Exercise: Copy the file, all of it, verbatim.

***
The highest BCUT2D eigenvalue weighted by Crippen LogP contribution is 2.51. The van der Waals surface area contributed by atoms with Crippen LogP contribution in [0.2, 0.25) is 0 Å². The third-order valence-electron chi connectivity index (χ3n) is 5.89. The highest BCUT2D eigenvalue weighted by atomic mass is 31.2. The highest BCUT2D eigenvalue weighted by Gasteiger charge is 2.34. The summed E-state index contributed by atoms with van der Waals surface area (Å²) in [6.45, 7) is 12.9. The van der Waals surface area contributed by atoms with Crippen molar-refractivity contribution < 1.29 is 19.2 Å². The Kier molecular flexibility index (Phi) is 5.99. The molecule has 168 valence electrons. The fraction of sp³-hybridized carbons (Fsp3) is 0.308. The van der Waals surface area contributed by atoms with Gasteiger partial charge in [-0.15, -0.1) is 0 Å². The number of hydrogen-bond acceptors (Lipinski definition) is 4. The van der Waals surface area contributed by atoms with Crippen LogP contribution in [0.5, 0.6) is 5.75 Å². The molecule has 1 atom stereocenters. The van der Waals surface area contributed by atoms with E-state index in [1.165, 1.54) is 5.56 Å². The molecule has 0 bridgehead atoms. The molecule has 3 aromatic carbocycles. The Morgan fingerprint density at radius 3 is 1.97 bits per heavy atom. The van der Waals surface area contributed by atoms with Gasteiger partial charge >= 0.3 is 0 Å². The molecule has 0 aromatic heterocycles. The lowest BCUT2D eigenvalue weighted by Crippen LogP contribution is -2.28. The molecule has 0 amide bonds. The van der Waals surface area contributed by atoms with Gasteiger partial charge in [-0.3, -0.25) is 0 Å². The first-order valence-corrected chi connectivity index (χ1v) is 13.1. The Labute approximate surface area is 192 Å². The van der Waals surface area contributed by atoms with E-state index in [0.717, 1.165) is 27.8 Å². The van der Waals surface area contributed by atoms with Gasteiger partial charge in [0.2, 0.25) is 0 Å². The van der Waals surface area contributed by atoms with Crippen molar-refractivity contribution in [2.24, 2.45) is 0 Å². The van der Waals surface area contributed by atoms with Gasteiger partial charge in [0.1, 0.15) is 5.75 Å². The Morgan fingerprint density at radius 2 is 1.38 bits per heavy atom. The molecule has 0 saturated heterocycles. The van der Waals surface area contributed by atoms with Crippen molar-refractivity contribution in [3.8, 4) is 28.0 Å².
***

The highest BCUT2D eigenvalue weighted by Crippen LogP contribution is 2.51. The van der Waals surface area contributed by atoms with Crippen LogP contribution in [0.2, 0.25) is 0 Å². The third-order valence-electron chi connectivity index (χ3n) is 5.89. The highest BCUT2D eigenvalue weighted by atomic mass is 31.2. The highest BCUT2D eigenvalue weighted by Gasteiger charge is 2.34. The summed E-state index contributed by atoms with van der Waals surface area (Å²) in [6.45, 7) is 12.9. The van der Waals surface area contributed by atoms with Crippen molar-refractivity contribution < 1.29 is 19.2 Å². The Kier molecular flexibility index (Phi) is 5.99. The molecule has 168 valence electrons. The fraction of sp³-hybridized carbons (Fsp3) is 0.308. The van der Waals surface area contributed by atoms with Gasteiger partial charge in [-0.15, -0.1) is 0 Å². The number of hydrogen-bond acceptors (Lipinski definition) is 4. The van der Waals surface area contributed by atoms with Crippen LogP contribution in [0.5, 0.6) is 5.75 Å². The molecule has 1 atom stereocenters. The van der Waals surface area contributed by atoms with E-state index in [1.165, 1.54) is 5.56 Å². The molecule has 0 bridgehead atoms. The molecule has 3 aromatic carbocycles. The Morgan fingerprint density at radius 3 is 1.97 bits per heavy atom. The van der Waals surface area contributed by atoms with Gasteiger partial charge >= 0.3 is 0 Å². The molecule has 0 aromatic heterocycles. The lowest BCUT2D eigenvalue weighted by Crippen LogP contribution is -2.28. The molecule has 0 amide bonds. The van der Waals surface area contributed by atoms with Gasteiger partial charge in [-0.3, -0.25) is 0 Å². The first-order valence-corrected chi connectivity index (χ1v) is 13.1. The Labute approximate surface area is 192 Å². The van der Waals surface area contributed by atoms with E-state index in [0.717, 1.165) is 27.8 Å². The van der Waals surface area contributed by atoms with Gasteiger partial charge in [0.2, 0.25) is 0 Å². The van der Waals surface area contributed by atoms with Crippen molar-refractivity contribution in [2.24, 2.45) is 0 Å². The van der Waals surface area contributed by atoms with Gasteiger partial charge in [0.1, 0.15) is 5.75 Å². The Morgan fingerprint density at radius 2 is 1.38 bits per heavy atom. The molecule has 0 saturated heterocycles. The van der Waals surface area contributed by atoms with Crippen molar-refractivity contribution in [3.8, 4) is 28.0 Å².